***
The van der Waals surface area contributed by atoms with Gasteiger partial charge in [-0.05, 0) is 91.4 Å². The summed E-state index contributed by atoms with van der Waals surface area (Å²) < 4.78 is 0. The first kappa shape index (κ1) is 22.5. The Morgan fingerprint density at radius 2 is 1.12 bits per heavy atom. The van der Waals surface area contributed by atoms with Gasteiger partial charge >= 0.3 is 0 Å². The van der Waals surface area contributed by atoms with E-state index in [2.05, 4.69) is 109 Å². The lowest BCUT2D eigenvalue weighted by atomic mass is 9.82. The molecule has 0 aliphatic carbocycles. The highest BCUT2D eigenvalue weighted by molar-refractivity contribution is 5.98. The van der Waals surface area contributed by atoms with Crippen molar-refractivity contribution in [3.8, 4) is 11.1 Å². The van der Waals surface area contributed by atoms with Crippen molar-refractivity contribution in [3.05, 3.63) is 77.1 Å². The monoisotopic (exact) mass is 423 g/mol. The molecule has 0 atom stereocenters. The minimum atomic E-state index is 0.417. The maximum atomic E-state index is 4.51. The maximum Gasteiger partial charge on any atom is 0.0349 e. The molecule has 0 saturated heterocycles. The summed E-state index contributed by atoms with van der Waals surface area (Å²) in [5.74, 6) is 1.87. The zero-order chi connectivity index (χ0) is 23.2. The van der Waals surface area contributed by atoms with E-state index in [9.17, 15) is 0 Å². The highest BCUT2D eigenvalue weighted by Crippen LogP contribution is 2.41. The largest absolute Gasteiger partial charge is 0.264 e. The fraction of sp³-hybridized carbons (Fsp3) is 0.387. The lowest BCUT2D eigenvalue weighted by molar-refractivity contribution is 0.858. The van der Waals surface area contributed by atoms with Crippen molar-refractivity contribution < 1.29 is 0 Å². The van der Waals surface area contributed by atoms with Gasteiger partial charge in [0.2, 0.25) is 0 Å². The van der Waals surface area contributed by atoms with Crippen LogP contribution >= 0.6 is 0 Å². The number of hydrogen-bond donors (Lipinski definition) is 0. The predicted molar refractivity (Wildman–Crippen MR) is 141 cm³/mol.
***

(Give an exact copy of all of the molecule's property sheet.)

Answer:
The van der Waals surface area contributed by atoms with Gasteiger partial charge in [-0.05, 0) is 91.4 Å². The summed E-state index contributed by atoms with van der Waals surface area (Å²) < 4.78 is 0. The first kappa shape index (κ1) is 22.5. The Morgan fingerprint density at radius 2 is 1.12 bits per heavy atom. The van der Waals surface area contributed by atoms with Gasteiger partial charge >= 0.3 is 0 Å². The van der Waals surface area contributed by atoms with E-state index in [2.05, 4.69) is 109 Å². The lowest BCUT2D eigenvalue weighted by atomic mass is 9.82. The molecule has 0 aliphatic carbocycles. The highest BCUT2D eigenvalue weighted by molar-refractivity contribution is 5.98. The van der Waals surface area contributed by atoms with Crippen molar-refractivity contribution in [3.8, 4) is 11.1 Å². The van der Waals surface area contributed by atoms with Crippen molar-refractivity contribution in [3.05, 3.63) is 77.1 Å². The monoisotopic (exact) mass is 423 g/mol. The molecule has 0 atom stereocenters. The minimum atomic E-state index is 0.417. The maximum atomic E-state index is 4.51. The maximum Gasteiger partial charge on any atom is 0.0349 e. The molecule has 0 saturated heterocycles. The summed E-state index contributed by atoms with van der Waals surface area (Å²) in [5.74, 6) is 1.87. The zero-order chi connectivity index (χ0) is 23.2. The van der Waals surface area contributed by atoms with E-state index in [9.17, 15) is 0 Å². The highest BCUT2D eigenvalue weighted by Crippen LogP contribution is 2.41. The largest absolute Gasteiger partial charge is 0.264 e. The fraction of sp³-hybridized carbons (Fsp3) is 0.387. The lowest BCUT2D eigenvalue weighted by molar-refractivity contribution is 0.858. The van der Waals surface area contributed by atoms with Crippen molar-refractivity contribution < 1.29 is 0 Å². The van der Waals surface area contributed by atoms with Gasteiger partial charge in [0.2, 0.25) is 0 Å². The van der Waals surface area contributed by atoms with Crippen LogP contribution >= 0.6 is 0 Å². The number of hydrogen-bond donors (Lipinski definition) is 0. The predicted molar refractivity (Wildman–Crippen MR) is 141 cm³/mol.